Vietnamese forces occupying neighboring Cambodia launched a major counterattack today against anticommunist guerrillas trying to expand their strongholds in the western part of the country. Thailand threatened to retaliate if Hanoi's troops pushed their offensive across the border.

Thai forces stationed near the Cambodian border were put on alert and reconnaissance planes were sent to drop flares marking the frontier as a warning to the Vietnamese, military officials said. Thai troops also were reported to have fired smoke shells to warn the Vietnamese that a number of artillery shells had landed in Thailand.

Vietnamese troops backed by artillery and tanks launched the assault against guerrillas of the Khmer People's National Liberation Front in the village of Phum Yeang Dangkum a few miles east of the front's border camp of Nong Chan. Thai officials said the Vietnamese today recaptured the village, which the front's fighters had seized after attacking a Vietnamese garrison there on Dec. 26.

The escalated fighting in the border area in recent days appeared to signal the start of Vietnam's expected dry-season offensive against resistance groups opposing Hanoi's occupation of Cambodia.

The strongest guerrilla group, the communist Khmer Rouge, also has been reporting increased fighting lately. Ousted by the Vietnamese in January 1979 after nearly four brutal years in power, the Khmer Rouge now participates in an uneasy coalition with the anticommunist Khmer People's National Liberation Front led by Son Sann and a group loyal to former Cambodian head of state Prince Norodom Sihanouk.

The Vietnamese assault began early today with the shelling of the front's Nong Chan camp, inhabited by about 40,000 refugees. The camp was reported to have been hit several times, but casualty figures were not immediately available.

According to the chief of Thailand's National Security Council, Squadron Leader Prasong Soonsiri, the government already has ordered the Thai Army to retaliate if Vietnamese forces cross the border. Prasong said Thailand would not allow any Vietnamese or Khmer Rouge forces into its territory.

"We will push them back," he said in an interview today. "If we have to fight, we will fight."

Prasong said there were many indications that the Vietnamese are about to launch a "big offensive" near the border. But he said the terrain was still too wet for Vietnamese tanks and armor to maneuver easily and that the major push might come later in the November-to-May dry season.

Although Hanoi has denied preparing for an offensive, western and Thai military analysts assert that the Vietnamese have been bringing fresh troops and new equipment including armor and artillery up to positions near the Thai-Cambodian border in recent weeks.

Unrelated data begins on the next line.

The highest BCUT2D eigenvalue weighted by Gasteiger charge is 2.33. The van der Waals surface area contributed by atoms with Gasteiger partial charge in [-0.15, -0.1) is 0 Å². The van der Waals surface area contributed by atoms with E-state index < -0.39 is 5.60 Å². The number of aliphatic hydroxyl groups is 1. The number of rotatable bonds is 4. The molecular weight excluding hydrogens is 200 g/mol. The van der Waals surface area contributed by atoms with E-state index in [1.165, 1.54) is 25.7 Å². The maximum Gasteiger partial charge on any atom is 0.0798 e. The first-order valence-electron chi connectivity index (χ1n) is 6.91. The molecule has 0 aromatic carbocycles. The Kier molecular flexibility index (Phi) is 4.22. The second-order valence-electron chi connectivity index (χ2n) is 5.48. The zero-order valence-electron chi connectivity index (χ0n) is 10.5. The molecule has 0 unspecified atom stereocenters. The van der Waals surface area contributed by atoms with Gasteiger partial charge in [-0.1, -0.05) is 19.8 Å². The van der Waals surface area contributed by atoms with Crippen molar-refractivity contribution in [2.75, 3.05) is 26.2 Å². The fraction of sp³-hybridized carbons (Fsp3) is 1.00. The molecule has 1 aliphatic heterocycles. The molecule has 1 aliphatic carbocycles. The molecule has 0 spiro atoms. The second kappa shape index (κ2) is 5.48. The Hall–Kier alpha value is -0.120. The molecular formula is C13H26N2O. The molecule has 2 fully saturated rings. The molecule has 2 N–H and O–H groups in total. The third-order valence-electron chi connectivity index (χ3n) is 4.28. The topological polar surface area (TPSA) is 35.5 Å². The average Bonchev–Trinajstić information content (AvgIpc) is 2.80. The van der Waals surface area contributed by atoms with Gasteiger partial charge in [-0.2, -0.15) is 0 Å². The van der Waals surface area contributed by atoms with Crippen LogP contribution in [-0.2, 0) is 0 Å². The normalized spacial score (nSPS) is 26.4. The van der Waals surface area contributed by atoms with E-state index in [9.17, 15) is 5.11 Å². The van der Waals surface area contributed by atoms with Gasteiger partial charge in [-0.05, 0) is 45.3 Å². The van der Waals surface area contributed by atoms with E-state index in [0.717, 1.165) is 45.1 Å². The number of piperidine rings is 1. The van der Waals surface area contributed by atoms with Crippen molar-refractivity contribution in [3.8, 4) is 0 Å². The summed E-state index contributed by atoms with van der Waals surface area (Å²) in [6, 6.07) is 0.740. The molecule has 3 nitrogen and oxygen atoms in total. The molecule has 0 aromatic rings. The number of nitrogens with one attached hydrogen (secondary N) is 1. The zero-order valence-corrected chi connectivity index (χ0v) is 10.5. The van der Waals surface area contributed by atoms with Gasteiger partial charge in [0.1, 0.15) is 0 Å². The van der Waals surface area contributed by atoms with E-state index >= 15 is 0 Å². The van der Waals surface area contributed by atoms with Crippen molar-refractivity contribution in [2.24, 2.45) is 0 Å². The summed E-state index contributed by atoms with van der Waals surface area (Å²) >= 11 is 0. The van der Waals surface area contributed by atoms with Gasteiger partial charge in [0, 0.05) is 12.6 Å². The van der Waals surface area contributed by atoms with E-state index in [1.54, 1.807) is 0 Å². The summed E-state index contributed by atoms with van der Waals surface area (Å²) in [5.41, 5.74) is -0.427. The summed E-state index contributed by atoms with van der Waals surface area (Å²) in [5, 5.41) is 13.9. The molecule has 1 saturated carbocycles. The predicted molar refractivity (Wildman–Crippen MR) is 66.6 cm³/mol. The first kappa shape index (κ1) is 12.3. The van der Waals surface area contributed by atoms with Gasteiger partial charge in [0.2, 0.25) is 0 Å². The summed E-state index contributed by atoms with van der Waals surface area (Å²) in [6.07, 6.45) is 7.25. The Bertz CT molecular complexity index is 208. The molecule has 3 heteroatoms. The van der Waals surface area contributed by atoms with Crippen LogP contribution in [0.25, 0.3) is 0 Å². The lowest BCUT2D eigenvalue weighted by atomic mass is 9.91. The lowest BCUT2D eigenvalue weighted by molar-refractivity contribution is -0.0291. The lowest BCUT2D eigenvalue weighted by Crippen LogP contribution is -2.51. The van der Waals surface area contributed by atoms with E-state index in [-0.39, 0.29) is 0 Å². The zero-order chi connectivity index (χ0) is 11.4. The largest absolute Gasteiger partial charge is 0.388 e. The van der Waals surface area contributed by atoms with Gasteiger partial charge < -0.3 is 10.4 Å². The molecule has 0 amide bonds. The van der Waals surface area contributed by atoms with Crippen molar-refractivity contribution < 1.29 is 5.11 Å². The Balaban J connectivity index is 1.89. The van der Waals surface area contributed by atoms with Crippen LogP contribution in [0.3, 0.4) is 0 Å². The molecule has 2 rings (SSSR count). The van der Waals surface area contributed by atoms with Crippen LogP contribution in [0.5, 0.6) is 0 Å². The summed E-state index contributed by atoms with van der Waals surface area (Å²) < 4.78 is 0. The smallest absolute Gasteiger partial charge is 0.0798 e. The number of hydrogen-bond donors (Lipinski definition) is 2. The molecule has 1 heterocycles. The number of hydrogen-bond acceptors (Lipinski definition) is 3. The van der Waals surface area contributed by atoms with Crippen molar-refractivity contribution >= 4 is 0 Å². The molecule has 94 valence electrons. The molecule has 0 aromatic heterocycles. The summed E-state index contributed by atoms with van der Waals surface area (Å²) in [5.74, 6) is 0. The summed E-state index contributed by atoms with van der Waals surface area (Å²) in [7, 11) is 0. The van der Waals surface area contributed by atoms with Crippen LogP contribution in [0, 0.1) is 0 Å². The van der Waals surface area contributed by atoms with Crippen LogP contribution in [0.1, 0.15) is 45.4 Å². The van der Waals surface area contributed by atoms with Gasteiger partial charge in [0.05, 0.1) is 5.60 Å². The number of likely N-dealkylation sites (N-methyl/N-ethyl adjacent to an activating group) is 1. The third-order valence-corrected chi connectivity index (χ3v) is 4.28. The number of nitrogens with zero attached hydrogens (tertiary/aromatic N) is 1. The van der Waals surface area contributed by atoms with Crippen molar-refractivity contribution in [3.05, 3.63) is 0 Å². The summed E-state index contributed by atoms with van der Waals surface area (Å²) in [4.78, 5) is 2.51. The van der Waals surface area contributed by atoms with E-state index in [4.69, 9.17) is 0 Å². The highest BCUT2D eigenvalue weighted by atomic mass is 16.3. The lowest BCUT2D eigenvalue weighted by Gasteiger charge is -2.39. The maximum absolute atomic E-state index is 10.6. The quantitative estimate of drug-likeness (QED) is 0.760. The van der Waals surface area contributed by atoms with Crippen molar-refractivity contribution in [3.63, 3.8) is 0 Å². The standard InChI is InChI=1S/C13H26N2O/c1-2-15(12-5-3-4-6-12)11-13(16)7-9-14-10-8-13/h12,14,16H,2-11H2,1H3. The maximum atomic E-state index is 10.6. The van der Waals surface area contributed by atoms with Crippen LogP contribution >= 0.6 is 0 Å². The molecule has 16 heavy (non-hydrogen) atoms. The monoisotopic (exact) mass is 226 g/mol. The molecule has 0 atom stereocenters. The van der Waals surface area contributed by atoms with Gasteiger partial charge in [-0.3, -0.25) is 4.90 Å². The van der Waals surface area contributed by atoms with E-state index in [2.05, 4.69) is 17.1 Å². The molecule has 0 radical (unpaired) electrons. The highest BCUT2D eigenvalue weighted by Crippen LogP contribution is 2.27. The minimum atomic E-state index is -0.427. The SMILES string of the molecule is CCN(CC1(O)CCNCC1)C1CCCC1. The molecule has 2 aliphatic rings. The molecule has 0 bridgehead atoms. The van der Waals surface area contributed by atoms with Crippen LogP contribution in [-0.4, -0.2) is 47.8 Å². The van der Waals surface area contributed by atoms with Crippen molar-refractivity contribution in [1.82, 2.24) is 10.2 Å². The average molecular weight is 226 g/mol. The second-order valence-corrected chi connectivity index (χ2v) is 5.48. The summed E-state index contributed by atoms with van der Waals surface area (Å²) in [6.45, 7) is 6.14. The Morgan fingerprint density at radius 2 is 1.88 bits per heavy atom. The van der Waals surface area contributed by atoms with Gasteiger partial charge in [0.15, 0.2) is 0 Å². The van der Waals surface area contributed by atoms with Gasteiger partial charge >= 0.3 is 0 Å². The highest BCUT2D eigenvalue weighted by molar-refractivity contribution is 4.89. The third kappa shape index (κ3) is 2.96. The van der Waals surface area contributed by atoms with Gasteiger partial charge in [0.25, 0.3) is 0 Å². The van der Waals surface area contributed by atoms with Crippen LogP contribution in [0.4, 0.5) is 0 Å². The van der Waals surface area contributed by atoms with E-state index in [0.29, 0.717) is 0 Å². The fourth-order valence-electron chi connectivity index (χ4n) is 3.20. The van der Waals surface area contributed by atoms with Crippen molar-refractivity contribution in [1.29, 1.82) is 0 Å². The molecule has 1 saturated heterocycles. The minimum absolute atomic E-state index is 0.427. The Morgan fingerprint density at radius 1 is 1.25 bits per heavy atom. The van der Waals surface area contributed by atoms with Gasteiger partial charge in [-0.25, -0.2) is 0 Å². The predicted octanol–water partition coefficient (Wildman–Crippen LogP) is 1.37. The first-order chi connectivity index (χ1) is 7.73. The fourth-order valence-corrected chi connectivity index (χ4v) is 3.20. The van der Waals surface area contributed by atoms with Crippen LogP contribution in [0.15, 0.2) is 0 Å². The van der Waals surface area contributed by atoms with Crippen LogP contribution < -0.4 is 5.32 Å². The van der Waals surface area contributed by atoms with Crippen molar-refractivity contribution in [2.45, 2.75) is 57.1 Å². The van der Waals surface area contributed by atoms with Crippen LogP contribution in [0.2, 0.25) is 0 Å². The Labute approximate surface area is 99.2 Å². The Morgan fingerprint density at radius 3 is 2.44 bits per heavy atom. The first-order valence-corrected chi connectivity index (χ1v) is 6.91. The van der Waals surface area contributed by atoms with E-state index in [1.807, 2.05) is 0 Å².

According to Prasong, Vietnam now has as many as 40,000 troops near the border along with new long-range 130mm Soviet-supplied artillery and some T54 tanks. He said the Vietnamese also have been rehabilitating an old airfield at The Beng and building a number of helicopter pads in western Cambodia.

A western military attache said the Vietnamese have been replacing many of their captured U.S. 105mm artillery with the Soviet 130mm pieces, which have a range of more than 16 miles. "Even the Thais have nothing that shoots that far," he said.

Another western diplomat said the Vietnamese appeared better organized this year and probably would be able to carry out operations on a larger scale than last dry season, when their offensive did not go very well.

"They ought to do a better job this time around," he said. "All indications are that they have the men and materiel to do it."

Western and Thai military analysts also expect the Vietnamese to concentrate more of their efforts against the noncommunist resistance groups this year, although they represent less of a threat than the estimated 30,000 hardened guerrillas of the Khmer Rouge. The groups of Son Sann and Sihanouk combined field about 14,000 to 16,000 armed fighters, the analysts said.

"I think the front rightfully has the Vietnamese worried," said a western military attache.

He argued that the noncommunist groups have the greater potential to develop self-sustaining insurgencies. The Khmer Rouge "no longer have the capacity to rally people, but Sihanouk and the front do," he said.

Son Sann's front also has markedly stepped up its activities lately, carrying out raids such as the one that briefly captured Phum Yeang Dangkum.

In its latest communique, the front claimed successful ambushes in the region north of Highway 5 between Poipet and Sisophon.

It said that on Dec. 31, its forces attacked a Vietnamese position at Beng Ampil, 3 miles south of Ban Sangas, burning three barracks and causing "many" enemy casualties. On Jan. 1, the communique added, the front's guerrillas clashed for several hours with Vietnamese troops nine miles north of Sisophon.

There was no independent confirmation of the claims, but Thai military officials have reported scores of casualties on both sides in recent days as fighting has flared between the Vietnamese and the different Cambodian groups.